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When an Estate Executor Can Be Removed

A person with the legal power to manage someone else’s property is called a fiduciary. This is a special role that comes with many responsibilities. The personal representative of the deceased, whether an executor (appointed by the will) or an administrator (appointed by the court), or a trustee of a trust, is a fiduciary for the beneficiaries. A fiduciary is responsible for proper management of the estate, and does not have the right to get a benefit at the expense of the estate’s beneficiaries. Unfortunately, some fiduciaries don’t perform their fiduciary duties and need to be removed from their position.

Some of the reasons to remove a fiduciary:

  • Financial mismanagement, including errors and bad investments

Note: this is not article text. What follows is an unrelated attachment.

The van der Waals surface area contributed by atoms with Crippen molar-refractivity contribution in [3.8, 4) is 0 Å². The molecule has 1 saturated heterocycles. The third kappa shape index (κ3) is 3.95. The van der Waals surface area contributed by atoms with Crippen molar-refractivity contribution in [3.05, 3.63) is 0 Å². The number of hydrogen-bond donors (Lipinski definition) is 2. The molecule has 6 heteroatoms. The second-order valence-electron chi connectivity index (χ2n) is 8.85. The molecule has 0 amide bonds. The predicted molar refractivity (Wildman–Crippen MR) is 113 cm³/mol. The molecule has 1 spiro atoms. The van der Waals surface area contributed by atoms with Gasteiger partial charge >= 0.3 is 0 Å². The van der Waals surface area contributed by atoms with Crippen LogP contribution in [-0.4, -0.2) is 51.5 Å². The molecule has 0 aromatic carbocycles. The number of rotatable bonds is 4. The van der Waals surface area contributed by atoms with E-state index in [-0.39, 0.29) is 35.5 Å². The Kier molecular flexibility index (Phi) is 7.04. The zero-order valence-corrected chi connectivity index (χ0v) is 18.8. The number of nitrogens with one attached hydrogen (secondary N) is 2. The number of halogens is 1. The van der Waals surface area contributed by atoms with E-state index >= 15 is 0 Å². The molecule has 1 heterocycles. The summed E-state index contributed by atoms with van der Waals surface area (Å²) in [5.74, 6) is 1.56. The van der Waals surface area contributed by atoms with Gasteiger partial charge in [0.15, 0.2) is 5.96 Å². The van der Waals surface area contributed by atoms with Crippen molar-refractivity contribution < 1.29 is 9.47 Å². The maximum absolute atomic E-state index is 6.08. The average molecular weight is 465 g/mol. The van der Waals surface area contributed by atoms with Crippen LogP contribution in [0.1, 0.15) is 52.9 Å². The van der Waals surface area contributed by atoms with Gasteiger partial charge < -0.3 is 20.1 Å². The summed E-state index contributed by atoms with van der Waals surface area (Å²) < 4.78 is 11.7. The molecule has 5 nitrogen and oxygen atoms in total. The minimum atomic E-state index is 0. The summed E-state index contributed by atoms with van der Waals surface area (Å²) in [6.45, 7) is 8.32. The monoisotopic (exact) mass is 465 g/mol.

• Mismanagement of a business
  • Personally profiting from the fiduciary position
  • Acting against court orders
  • Hiding facts from the court or the beneficiaries
  • Gross inability to work with the beneficiaries

In a fiduciary removal proceeding, the beneficiaries ask the court to appoint a different fiduciary. If the Surrogate’s Court finds fault with the fiduciary, he or she will be removed and possibly forced to make restitution for improper gains. If the fiduciary is removed, the court may replace them with the person who applied for their removal, a closer relative, or the public administrator.

Call the Law Offices of Albert Goodwin at (212) 233-1233 and make an appointment to discuss your fiduciary removal proceeding.